The new Jackery 1000 Pro does something few other solar generators can do
Solar generators seem to be entering a golden era, and the Jack 1000 Pro is a good example of why: serious power, comfortable portability, and a powerful set of available solar panels that can charge the unit from the sun as quickly as from a wall outlet. The system is much more expensive than the iconic Honda EU2200i gasoline generator but it may be worth it if you value true self-sufficiency and near-silent power that’s easy to use for convenience and survival.
What is a solar generator?
I always struggle with the term “solar generator”. They don’t generate power like a gas-powered unit, but rather store it from other sources to power your gear. In the case of the Jackery 1000 Pro, these charging sources can be a wall outlet, a 12 volt car outlet or solar panels. Even at its fastest, its recharge time is nowhere near that of a gas generator that takes a minute to “recharge”, but in an age saturated with phones and Teslas, I suspect the market is inevitably leaning towards a electronic backup power rather than one based on a combustion engine.
Power output and capacity
The “1000” in the name of the 1000 Pro means two things: 1000 watt max output at sa pure sine wave AC outlets (although it does support brief spikes as high as 2,000 watts) and 1,002 watt hours of capacity. The 1000 watts is the demand for an appliance or mix of appliances you can run in the moment, while the 1002 watt-hours is the amount of time you can run an appliance or mix of appliances. devices from a full charge.
However you choose to use the power of the 1000 Pro, you can get it from four types of outlets:
- 3 common household outlets that accept grounded plugs
- 2 Quick Charge 3.0 compatible USB-A ports delivering up to 18 watts
- 2 USB C ports which are PD (or Power Delivery) rated and can supply up to 100 watts
- 1 x 12 volt automotive style outlet that delivers approximately 120 watts
Much to the chagrin of preppers and hams (and me), the 1000 Pro lacks Anderson Powerpolesa type of DC power connector that is preferred by many serious or more technical users, but is admittedly obscure among average consumers.
Access to power
There are three ways to charge the 1000 Pro:
- Via a household outlet in 1.8 hours for a full charge.
- Via an optional set of four Jackery SolarSaga 200W solar panels in 1.8 hours for a full charge under ideal sun exposure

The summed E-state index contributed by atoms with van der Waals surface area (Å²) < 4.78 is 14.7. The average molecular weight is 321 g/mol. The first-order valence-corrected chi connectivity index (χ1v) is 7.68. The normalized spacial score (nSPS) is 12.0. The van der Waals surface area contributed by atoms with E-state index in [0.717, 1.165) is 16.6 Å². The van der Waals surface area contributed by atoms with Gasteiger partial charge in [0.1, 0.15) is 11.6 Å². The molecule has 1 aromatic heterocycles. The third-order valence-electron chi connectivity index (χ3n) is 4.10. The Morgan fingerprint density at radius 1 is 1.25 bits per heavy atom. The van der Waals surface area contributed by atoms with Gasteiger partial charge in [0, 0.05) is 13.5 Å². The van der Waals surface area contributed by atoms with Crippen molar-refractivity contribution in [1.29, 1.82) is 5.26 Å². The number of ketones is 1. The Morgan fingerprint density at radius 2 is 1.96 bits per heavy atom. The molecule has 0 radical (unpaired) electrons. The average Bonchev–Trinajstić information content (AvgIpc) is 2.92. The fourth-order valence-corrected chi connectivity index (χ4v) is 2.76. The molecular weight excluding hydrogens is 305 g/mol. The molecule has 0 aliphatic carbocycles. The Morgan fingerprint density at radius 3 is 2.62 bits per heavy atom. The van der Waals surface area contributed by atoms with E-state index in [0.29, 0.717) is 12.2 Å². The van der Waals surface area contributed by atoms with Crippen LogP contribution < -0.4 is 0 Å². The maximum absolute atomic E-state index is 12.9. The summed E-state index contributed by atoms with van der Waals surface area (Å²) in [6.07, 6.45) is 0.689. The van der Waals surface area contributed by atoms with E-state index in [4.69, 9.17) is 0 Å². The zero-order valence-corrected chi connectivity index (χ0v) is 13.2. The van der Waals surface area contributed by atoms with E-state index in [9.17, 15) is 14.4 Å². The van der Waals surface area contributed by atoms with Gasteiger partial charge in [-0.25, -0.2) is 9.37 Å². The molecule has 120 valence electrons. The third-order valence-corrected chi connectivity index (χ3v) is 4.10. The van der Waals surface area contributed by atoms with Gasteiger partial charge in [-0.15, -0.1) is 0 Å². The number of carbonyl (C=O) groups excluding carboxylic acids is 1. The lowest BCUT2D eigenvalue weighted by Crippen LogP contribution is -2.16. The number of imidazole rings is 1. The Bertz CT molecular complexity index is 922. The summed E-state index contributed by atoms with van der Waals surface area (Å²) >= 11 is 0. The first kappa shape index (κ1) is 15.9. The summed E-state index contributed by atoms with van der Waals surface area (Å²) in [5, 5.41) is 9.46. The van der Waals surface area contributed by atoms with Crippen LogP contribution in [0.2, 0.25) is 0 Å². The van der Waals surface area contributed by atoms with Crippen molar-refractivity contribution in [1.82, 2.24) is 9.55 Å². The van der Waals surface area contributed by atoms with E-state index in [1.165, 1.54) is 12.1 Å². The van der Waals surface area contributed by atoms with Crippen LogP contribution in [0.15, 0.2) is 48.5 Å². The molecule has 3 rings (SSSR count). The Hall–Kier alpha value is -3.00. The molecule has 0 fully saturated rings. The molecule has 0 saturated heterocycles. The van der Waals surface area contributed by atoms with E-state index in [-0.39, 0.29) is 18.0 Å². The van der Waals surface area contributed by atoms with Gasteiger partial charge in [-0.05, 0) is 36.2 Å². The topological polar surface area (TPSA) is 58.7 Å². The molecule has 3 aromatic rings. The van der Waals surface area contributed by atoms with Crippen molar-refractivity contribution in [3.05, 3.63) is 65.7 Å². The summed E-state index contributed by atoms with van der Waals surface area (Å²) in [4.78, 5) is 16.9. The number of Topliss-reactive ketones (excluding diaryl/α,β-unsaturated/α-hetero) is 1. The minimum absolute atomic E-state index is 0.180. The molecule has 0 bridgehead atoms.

- Via car socket in 4.4 hours for a full charge
The 1000 Pro stores charge in lithium-ion batteries coupled with management electronics that Jackery says will allow 1,000 charge cycles before noticeable degradation, a big jump from the 500 charge cycles rated for. If you rarely use the 1000 Pro, its batteries may outlast you, but if you make it the center of an off-grid lifestyle, you’ll get years out of it, not a life.
Note that Jackery rates those 1,000 charge cycles at 80%, not 100%, which speaks to the reality of all lithium-ion batteries: you need to make sure you get the most out of them, and sometimes that means getting less out of them. their. The rules of thumb are:
- Do not charge more than 90%
- Do not discharge below 10%
- Do not constantly charge or recharge all the time
- Operate the device within its temperature range (14F to 104F with the 1000 Pro)
These best practices vary depending on each product’s internal management electronics, but you can’t go wrong following them with any brand or model of backup battery.
Importantly, Jackery claims the 1000 Pro will hold 80% of its charge after sitting for a year in proper temperature conditions, well above the 50% to 60% I expect from most of my storage batteries. .
Other niceties include an integrated LED light because, well, everything has one these days. But this one is well designed for even illumination and can really light up the space it is aimed at. Press the button three times and it flashes a continuous SOS.
The 1000 Pro’s internal fans run quietly at 46dB, barely audible even when I ran it powering work lights on a hot day.
The 1000 Pro weighs 25 pounds, which is 10 pounds lighter than the larger Explorer 1500 I recently tested. The difference is not just 10 pounds, but the difference between easy portability and fear. The folding handle is more comfortable than a fixed handle, and the overall design of the device is rather fancy rather than the cyber-macho look of too many products in this category.
Time to sell your gas generator?
Being able to charge solar power at the same rate as a wall outlet is impressive, but it’s expensive. The 1000 Pro on its own costs $1,099, but when paired with four of those SolarSaga 200W panels to get that charge rate, the price jumps to $3,999. A smaller set of 80W solar panels are available in a bundle for $1,597, but extend the full solar charge time to 9 hours without interest.
Unless you have a clear calculated need for more power and capacity than the 1000 Pro’s 1000 watts and watt hours, I’d avoid anything heavier. Unless you’re out in the woods steampunking it with incandescent Edison bulbs and a vintage electric ice cream maker, this device is worth considering.